Transform an old antique table into a lovely, new penny table.  It is sure to be the topic of discussion and the center of attention!

Step 1: Things You Need

Things you need:
-Old table to refinish, we bought ours at a local antique mall
-Several hundred pennies, this one took about $3 worth
-Sandpaper of varying grits (60, 120, 220, 320; work your way up)
-Super glue (any will work well)
-Some type of epoxy, I used a type made for bar-tops, it was perfect
-Some type of wood stain, whatever your preference (I chose Minwax,Red Mahogany)
-Couple of brushes (Purdy brushes are great, use natural fibers for a smooth, “bubble-less” finish)
-Mineral Spirits to wipe down sanded table, as well as clean brush
-Some type of Polyurethane (I used Minwax again, with a gloss finish)
-Rubber gloves
-Paper or wax cups for mixing epoxy
-Popsicle sticks for mixing epoxy
-Various plastic sheets for easy cleanup
-Preferably a space dust-free to stain and finish
-About 3 or 4 days
<p>I did a similar idea on a new, boring glass top table, with vintage soda bottles and epoxy dots, do I would not ruin the design of the caps with scratches. But yours looks definitely more &quot;finished&quot; than mine! And it is so apropos for an antique table what you did. Beautiful!</p>
Table looks nice. I have been wanting to do this with beer caps to make some outdoor tables and have a variety of different craft beer caps I enjoy all lined up in rows. I just wasn't sure of what epoxy coating but your instructable helped me know what to ask/shop for!
<p>modsquad, if you look at my ideas, I did something similar, with vintage soda bottle caps. So go for it.</p>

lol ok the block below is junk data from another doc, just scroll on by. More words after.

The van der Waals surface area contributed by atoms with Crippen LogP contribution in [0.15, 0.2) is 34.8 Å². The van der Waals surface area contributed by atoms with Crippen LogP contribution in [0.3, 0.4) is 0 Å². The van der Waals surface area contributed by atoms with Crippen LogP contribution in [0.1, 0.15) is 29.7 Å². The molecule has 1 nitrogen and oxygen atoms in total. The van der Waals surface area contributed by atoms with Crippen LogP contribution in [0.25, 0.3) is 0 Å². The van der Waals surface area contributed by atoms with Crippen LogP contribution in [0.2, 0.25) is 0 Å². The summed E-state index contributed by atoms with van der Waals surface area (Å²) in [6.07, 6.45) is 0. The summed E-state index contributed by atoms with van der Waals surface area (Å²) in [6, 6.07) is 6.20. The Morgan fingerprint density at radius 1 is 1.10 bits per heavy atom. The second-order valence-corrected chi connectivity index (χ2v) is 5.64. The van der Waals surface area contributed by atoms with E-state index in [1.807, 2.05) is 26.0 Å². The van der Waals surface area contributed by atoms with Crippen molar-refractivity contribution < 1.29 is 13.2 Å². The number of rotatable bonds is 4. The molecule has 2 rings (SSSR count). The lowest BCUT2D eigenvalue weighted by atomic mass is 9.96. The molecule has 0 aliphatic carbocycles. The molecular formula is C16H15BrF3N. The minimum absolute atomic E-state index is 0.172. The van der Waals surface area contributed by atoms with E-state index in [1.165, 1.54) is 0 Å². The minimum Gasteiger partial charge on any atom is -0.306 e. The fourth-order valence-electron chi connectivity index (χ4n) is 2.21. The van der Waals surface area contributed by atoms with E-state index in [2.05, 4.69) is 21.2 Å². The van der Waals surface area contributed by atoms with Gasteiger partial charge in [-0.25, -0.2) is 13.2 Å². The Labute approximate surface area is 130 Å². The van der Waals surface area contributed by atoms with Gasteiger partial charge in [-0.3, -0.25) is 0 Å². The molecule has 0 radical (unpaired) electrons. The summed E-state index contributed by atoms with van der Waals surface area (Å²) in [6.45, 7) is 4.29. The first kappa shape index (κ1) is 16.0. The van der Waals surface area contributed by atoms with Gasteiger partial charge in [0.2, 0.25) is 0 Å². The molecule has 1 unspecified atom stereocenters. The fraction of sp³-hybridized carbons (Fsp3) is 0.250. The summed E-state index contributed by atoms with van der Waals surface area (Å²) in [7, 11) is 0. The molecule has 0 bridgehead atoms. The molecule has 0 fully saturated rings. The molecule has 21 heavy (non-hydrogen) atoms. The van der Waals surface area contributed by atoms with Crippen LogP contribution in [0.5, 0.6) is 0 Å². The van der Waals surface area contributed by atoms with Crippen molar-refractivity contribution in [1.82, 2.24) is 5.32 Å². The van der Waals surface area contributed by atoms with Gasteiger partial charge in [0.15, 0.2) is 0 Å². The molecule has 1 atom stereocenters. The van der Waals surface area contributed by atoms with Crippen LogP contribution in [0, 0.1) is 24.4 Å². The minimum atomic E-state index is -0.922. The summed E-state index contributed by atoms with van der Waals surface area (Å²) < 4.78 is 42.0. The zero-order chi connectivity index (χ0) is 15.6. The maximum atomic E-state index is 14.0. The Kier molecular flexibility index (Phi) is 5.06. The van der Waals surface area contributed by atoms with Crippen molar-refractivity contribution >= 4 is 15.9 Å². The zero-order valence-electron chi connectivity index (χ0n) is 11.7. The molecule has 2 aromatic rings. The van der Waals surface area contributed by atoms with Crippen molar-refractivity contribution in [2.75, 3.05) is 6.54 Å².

I have this exact idea, except with the primer side of an expended pistol casing or rifle casing just cut down to a uniform length. Thanks for the post it gave me a lot of ideas on what to do for my project when i get to it. quick question tough, did you fill the table to the top lip or just enough to cover the pennies and a little over to smooth it? it looks like you just put it a little over the pennies but i cant tell for sure.
Thanks for the comment. That sounds like a great idea using the primers of various casings. As far as the epoxy goes, I only used enough to cover the top of the pennies. You could fill it up to the lip of the table, but that seemed excessive to me. It is pretty strong stuff and you will have no problems simply filling it up to just cover the primers. Hopefully you can post a finished product someday - that would be neat to see.
hopefully i can get it made soon, i just need to collect the brass and cut it down them pick/make the table. i have to wait till i get back to the states though to begin on it. 5 more months <br>
Is it called bar top epoxy all over the world? i would like to do this only the epoxy i know is not liquid...it's like a paste and is used to glue glass, metal and so on.
I'm not sure what other countries would call it. I did use a liquid type epoxy which I had two mix two separate components; a resin, and a hardener. Here is he website to the epoxy I used: <br> <br>http://glazecoat.com/GlazeCoat.htm <br> <br>Thank you for the comment and good luck!
Was it really necessary to glue all the coins down first? They'd be well and truly stuck down with the epoxy.
This eliminates the chance of them getting moved when pouring on the epoxy, It's a pretty viscous liquid and can move them around quite a bit.
Thanks for the comment. Yes, and also without gluing the pennies down, they may have a tendency to float to the top of the epoxy before it hardens completely. Thank you reedz.

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